You Know What You Could Be review – a Scottish tale of psychedelic folk

 

This enjoyable joint memoir by Mike Heron and Andrew Greig has at its centre late 60s hippiedom and the Incredible String Band

This book is a freak, a fairground mermaid, half monkey, half fish. It is therefore entirely in keeping with its subject, the Incredible String Band, the 1960s group that was never quite one thing nor another – folk or rock or world music – but always a mingling of influences, voices and styles.

You Know What You Could Be is a joint memoir, at times a joints memoir, written by the String Band’s Mike Heron and the poet Andrew Greig. Despite being the marquee name and main draw, Heron here plays the support act in his own story. His contribution comes first and takes up not quite a third of the book. He sometimes uses the present tense (“I’m back at the drug emporium two days later”) to describe the years between 1957, when he is a 15-year-old Edinburgh schoolboy, and 1966, when he is on the brink of becoming a star. Greig picks up the story in the late autumn of ’67, writing in the past tense about how he, still at school in Fife, had his mind blown by the String Band [ . . . ]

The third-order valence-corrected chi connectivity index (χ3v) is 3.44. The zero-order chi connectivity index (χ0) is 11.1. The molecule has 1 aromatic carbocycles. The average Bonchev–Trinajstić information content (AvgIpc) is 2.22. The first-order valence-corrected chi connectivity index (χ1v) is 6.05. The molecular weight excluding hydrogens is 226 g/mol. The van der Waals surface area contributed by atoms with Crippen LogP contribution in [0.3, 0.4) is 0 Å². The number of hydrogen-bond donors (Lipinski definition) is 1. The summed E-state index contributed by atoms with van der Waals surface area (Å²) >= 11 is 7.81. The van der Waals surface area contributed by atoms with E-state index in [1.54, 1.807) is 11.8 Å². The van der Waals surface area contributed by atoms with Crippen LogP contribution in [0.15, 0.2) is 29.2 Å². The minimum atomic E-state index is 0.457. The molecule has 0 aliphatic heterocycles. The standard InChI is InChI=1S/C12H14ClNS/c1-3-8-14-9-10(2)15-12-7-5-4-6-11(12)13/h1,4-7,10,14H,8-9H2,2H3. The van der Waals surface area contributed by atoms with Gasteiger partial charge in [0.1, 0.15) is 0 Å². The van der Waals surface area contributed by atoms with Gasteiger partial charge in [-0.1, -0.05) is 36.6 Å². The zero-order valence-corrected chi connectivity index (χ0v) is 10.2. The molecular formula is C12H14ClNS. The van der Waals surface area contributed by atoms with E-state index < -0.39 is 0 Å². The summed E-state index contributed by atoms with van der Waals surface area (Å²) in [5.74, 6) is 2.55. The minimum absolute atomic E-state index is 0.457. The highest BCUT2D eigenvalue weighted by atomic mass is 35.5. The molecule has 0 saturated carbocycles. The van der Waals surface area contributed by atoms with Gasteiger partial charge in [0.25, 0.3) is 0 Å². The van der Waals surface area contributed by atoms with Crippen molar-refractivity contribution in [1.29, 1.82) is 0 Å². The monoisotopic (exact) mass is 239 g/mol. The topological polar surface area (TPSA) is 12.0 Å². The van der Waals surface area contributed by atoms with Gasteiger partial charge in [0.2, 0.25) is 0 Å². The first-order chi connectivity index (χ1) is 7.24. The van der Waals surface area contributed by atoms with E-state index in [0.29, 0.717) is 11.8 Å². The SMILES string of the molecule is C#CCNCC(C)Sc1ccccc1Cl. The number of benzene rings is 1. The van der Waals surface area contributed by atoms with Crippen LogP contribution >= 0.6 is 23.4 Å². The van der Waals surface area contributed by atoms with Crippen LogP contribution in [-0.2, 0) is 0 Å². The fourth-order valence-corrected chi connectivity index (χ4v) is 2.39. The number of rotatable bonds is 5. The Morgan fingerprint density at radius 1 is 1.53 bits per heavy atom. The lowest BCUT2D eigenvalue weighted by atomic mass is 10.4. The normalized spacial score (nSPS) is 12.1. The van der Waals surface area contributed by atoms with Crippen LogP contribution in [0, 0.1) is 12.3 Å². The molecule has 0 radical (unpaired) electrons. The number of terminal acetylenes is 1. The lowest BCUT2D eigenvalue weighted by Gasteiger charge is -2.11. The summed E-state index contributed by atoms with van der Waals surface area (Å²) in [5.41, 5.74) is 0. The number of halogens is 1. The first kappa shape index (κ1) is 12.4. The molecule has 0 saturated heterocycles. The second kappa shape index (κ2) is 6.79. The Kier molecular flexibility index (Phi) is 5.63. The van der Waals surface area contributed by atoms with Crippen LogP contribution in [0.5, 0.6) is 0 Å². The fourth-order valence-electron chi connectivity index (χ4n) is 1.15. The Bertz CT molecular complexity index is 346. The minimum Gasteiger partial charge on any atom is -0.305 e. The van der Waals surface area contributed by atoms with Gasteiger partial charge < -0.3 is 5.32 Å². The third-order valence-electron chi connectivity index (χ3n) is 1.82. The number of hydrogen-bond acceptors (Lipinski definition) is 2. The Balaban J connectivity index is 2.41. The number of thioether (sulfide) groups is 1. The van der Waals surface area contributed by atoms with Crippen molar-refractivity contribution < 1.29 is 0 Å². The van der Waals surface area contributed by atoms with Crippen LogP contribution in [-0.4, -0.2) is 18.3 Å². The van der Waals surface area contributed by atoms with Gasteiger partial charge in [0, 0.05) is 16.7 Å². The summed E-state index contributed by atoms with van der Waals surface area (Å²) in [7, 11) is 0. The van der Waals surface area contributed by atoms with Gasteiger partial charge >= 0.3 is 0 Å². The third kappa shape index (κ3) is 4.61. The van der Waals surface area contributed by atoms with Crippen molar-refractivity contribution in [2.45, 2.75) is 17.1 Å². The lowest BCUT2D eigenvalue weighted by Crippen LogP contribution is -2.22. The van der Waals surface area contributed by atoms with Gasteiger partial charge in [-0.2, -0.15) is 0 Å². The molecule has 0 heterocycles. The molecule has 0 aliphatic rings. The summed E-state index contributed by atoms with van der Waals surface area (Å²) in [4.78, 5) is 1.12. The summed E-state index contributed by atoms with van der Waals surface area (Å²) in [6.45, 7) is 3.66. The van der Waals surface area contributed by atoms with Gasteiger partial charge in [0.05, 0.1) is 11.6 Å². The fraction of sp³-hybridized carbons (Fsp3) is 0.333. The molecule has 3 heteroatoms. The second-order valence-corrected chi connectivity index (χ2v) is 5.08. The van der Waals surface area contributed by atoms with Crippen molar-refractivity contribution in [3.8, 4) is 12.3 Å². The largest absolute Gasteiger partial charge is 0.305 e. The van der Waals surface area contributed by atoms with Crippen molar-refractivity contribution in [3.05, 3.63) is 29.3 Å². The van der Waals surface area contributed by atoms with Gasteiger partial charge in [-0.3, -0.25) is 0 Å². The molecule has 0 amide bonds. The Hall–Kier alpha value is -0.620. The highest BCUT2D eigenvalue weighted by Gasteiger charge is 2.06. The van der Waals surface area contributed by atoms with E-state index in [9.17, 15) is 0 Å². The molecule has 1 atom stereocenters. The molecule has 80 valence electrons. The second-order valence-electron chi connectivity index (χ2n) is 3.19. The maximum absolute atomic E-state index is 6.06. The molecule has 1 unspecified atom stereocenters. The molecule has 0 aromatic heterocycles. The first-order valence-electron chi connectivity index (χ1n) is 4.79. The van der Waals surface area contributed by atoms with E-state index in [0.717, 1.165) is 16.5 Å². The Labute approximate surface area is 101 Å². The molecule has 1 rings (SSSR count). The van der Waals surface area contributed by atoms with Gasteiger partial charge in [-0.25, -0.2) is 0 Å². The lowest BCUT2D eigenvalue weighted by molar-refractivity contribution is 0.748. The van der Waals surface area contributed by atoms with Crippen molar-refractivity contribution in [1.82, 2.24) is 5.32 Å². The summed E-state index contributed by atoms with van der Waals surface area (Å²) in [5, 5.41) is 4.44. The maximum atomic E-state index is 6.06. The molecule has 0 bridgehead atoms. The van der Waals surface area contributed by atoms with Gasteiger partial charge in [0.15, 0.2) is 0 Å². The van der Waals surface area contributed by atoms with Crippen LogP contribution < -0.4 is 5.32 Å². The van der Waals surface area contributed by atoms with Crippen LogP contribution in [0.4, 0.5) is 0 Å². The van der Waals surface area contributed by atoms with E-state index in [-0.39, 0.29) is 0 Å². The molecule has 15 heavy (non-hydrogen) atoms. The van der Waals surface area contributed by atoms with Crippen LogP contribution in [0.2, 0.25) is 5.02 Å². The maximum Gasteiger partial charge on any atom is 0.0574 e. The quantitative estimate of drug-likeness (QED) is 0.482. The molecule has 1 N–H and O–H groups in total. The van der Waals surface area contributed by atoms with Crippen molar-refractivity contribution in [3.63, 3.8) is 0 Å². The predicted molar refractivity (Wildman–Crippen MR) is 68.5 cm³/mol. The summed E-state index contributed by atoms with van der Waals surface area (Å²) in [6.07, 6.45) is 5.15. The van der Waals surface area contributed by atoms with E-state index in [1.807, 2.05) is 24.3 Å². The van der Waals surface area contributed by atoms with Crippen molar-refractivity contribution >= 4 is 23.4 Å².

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The Incredible String Band on German TV’s Beat Club

By Johnny Foreigner

Here’s a three song playlist from The Incredible String Band’s performance on the German TV show Beat Club, recorded September 1970 but not broadcast.

Beat Club was a German music program that ran from September 1965 to December 1972. Co-created by Gerhard Augustin and Mike Leckebusch, the show premiered in 1965 with Augustin and Uschi Nerke hosting.

By the time the Incredible String Band performed, the series was known for incorporating psychedelic (read: cheesy) visual effects during the taped performances. This one is no exception.

The band is in fine form here, still having fun  -despite being recently introduced to Scientology and the crooked music business. As the Scotsman will toast, “To honest men and bonnie lassies!” Well, the lassies were bonnie, anyway.

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